Physician Choice or Patient
Choice: Ethical Dilemmas in
Science and Politics
Centre for Applied Ethics, Philosophy Section, University of Wales, Cardiff, UK
The purpose of this chapter is to explore the balance that must exist between the physician and the patient in determining the patient’s access to pharmaceuticals and other medical therapies. It is hardly novel to observe that the second half of the twentieth century has seen a fundamental challenge to the culture of medical paternalism, in which the physician—albeit in the supposed best interests of the patient—dictated the form of therapy which the patient would undergo. The recognition of a raft of patients’ rights, the rise of patient advocacy groups, as well as increased patient involvement in determining the goals and values of medicine has fundamentally transformed medical culture. The decline of medical paternalism has, inevitably, served to make medical decision-making more complex, as the simple certainties of paternalism are replaced by increasingly problematic negotiations, and often negotiations between parties that share surprisingly little in the way of culture or knowledge. The complexity of the decision-making process reverts, at least in part, to the problem of determining what information and value positions can legitimately be brought to these negotiations. At its crux is the problem of determining when the position of one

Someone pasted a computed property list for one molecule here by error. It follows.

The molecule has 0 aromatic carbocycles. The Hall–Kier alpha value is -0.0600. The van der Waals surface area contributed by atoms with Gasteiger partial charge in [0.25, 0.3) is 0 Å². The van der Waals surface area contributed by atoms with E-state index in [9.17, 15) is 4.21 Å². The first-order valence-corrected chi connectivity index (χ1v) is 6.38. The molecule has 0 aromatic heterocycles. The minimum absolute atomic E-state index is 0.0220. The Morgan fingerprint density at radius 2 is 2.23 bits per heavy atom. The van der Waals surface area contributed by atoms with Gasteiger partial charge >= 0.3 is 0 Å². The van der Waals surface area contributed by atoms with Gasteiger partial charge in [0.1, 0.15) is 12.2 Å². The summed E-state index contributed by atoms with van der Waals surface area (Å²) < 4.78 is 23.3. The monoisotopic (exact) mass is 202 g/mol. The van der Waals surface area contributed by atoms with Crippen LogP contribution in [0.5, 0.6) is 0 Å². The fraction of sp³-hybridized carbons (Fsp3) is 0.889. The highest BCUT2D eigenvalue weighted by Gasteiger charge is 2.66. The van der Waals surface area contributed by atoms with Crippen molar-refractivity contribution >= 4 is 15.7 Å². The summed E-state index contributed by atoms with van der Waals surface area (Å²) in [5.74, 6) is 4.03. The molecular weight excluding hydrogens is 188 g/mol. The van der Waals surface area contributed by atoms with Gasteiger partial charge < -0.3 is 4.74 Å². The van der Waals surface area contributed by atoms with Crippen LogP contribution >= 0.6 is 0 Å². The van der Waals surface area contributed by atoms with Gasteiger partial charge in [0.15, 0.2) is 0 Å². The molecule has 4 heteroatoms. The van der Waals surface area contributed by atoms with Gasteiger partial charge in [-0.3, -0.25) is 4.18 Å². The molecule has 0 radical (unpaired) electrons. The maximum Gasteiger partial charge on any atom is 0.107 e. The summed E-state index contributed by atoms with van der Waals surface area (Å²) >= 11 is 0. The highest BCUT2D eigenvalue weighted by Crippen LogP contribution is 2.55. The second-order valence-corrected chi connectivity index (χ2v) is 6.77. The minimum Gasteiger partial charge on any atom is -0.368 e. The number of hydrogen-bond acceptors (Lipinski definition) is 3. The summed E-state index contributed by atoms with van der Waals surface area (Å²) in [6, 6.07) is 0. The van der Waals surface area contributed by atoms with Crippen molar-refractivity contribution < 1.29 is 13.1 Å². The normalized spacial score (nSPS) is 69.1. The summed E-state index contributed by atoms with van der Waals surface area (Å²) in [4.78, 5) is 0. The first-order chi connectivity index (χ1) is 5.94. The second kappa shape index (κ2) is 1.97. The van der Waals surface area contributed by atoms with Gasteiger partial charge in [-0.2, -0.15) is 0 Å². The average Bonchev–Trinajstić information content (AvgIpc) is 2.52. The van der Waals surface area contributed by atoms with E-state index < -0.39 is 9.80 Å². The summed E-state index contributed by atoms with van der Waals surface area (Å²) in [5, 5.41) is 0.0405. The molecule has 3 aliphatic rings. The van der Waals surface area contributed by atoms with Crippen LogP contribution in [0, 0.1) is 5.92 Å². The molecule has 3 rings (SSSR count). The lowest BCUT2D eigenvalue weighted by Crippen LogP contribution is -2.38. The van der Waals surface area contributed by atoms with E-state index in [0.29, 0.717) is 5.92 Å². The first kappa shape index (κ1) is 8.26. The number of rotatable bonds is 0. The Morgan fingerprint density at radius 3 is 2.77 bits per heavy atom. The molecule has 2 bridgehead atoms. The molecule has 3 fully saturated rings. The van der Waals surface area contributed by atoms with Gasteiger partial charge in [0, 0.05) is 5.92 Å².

Pharmaceutical Ethics. Edited by S. Salek and A. Edgar. © 2002 John Wiley & Sons, Ltd.